Related to this, I’ve been trying to figure out how people test their roller height. Since you can’t adjust the rollers with the top assembly in place, do you measure without top, or do you put the top on, pull stripes on the gauge, take the top off, adjust, put it back on, etc. On my press, the top assembly weights enough to have a huge difference in roller height. Should it not? If I take the top assembly out and measure a nice thin line, when I put the top assembly back in the line is considerably thicker, so I find it hard to measure for a thin line unless the weight of the top assembly is in place. I just posted to Vanderblog about this. Any thoughts?

Most flat bed ink trains consist of the forme rollers at the bottom of the train and then stacked above that will be two vibrating rollers, across these, probably in a pyramid would be a number of riders . that lot if properly adjusted would in all probability prevent the forme rollers jumping .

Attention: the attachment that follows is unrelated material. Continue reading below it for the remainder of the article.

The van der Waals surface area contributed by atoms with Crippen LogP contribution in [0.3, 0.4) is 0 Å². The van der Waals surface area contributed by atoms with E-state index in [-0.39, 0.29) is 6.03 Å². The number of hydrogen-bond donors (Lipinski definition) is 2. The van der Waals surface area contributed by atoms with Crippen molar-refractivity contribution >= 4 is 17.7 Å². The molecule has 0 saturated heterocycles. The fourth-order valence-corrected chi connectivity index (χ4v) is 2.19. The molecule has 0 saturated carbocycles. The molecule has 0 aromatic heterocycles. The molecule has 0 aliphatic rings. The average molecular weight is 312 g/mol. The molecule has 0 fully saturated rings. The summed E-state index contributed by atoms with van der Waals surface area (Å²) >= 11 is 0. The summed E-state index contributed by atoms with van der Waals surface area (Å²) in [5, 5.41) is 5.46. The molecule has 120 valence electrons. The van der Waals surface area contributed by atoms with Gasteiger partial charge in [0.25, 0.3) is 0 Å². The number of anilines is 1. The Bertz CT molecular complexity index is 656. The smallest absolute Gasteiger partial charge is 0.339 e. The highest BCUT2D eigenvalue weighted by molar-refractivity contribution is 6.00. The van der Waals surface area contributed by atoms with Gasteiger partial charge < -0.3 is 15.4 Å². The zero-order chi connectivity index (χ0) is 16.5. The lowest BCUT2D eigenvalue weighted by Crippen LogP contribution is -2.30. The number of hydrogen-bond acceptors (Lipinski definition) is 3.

The roller height gauge for a flatbed press is constructed type high in diameter and is like a lollypop only 1/2 inch wide ,this smaller dimension allows you to have the gauge orientated below the rollers as you push it under the train and when you are just beyond the roller you want to measure you rotate the tool into the correct orientation and carefully draw it towards you ,stopping once you are clear of the roller rotate again to withdraw without contacting the other rollers . If your gauge wont do this then you have to raise your rollers in succession but note this is not a good way to set the height as the weight born by the train does affect the settings . It is best done as described with a tool that will slide into the press as described .

Yes, I know how to use a roller gauge. My question is how do people measure roller height specifically on the 219os, with the top assembly on or off. It doesn’t make sense to do it with it off for the reasons you mention, but I’ve seen people do it that way.

widmark , It was added into my answer / comment that i tried to make understandable to others who may not have the experience you have .